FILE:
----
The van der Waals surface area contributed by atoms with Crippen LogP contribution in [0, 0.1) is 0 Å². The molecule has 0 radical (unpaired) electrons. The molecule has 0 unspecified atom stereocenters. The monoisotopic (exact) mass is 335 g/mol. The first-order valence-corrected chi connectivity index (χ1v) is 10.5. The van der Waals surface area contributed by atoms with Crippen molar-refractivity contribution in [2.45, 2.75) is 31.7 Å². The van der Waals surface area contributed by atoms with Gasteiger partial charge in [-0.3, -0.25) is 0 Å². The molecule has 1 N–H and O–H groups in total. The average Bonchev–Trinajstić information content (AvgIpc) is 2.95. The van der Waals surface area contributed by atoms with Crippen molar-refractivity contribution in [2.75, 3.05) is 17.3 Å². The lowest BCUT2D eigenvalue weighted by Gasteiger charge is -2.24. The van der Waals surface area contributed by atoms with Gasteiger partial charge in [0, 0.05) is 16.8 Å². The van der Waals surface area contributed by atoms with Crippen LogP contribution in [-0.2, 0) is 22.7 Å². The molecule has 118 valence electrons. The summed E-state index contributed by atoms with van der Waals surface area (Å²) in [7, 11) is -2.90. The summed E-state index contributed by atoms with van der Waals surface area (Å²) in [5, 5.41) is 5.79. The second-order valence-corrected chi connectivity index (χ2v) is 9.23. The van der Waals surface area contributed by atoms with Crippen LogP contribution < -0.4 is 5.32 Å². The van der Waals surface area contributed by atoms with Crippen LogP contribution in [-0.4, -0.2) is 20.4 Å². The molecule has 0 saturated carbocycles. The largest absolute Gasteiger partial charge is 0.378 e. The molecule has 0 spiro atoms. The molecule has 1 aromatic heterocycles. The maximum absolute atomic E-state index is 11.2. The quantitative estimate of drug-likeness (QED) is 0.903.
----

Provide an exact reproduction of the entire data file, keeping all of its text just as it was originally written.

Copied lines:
The van der Waals surface area contributed by atoms with Crippen LogP contribution in [0, 0.1) is 0 Å². The molecule has 0 radical (unpaired) electrons. The molecule has 0 unspecified atom stereocenters. The monoisotopic (exact) mass is 335 g/mol. The first-order valence-corrected chi connectivity index (χ1v) is 10.5. The van der Waals surface area contributed by atoms with Crippen molar-refractivity contribution in [2.45, 2.75) is 31.7 Å². The van der Waals surface area contributed by atoms with Gasteiger partial charge in [-0.3, -0.25) is 0 Å². The molecule has 1 N–H and O–H groups in total. The average Bonchev–Trinajstić information content (AvgIpc) is 2.95. The van der Waals surface area contributed by atoms with Crippen molar-refractivity contribution in [2.75, 3.05) is 17.3 Å². The lowest BCUT2D eigenvalue weighted by Gasteiger charge is -2.24. The van der Waals surface area contributed by atoms with Gasteiger partial charge in [0, 0.05) is 16.8 Å². The van der Waals surface area contributed by atoms with Crippen LogP contribution in [-0.2, 0) is 22.7 Å². The molecule has 118 valence electrons. The summed E-state index contributed by atoms with van der Waals surface area (Å²) in [7, 11) is -2.90. The summed E-state index contributed by atoms with van der Waals surface area (Å²) in [5, 5.41) is 5.79. The second-order valence-corrected chi connectivity index (χ2v) is 9.23. The van der Waals surface area contributed by atoms with Crippen LogP contribution < -0.4 is 5.32 Å². The van der Waals surface area contributed by atoms with Crippen LogP contribution in [-0.4, -0.2) is 20.4 Å². The molecule has 0 saturated carbocycles. The largest absolute Gasteiger partial charge is 0.378 e. The molecule has 0 spiro atoms. The molecule has 1 aromatic heterocycles. The maximum absolute atomic E-state index is 11.2. The quantitative estimate of drug-likeness (QED) is 0.903.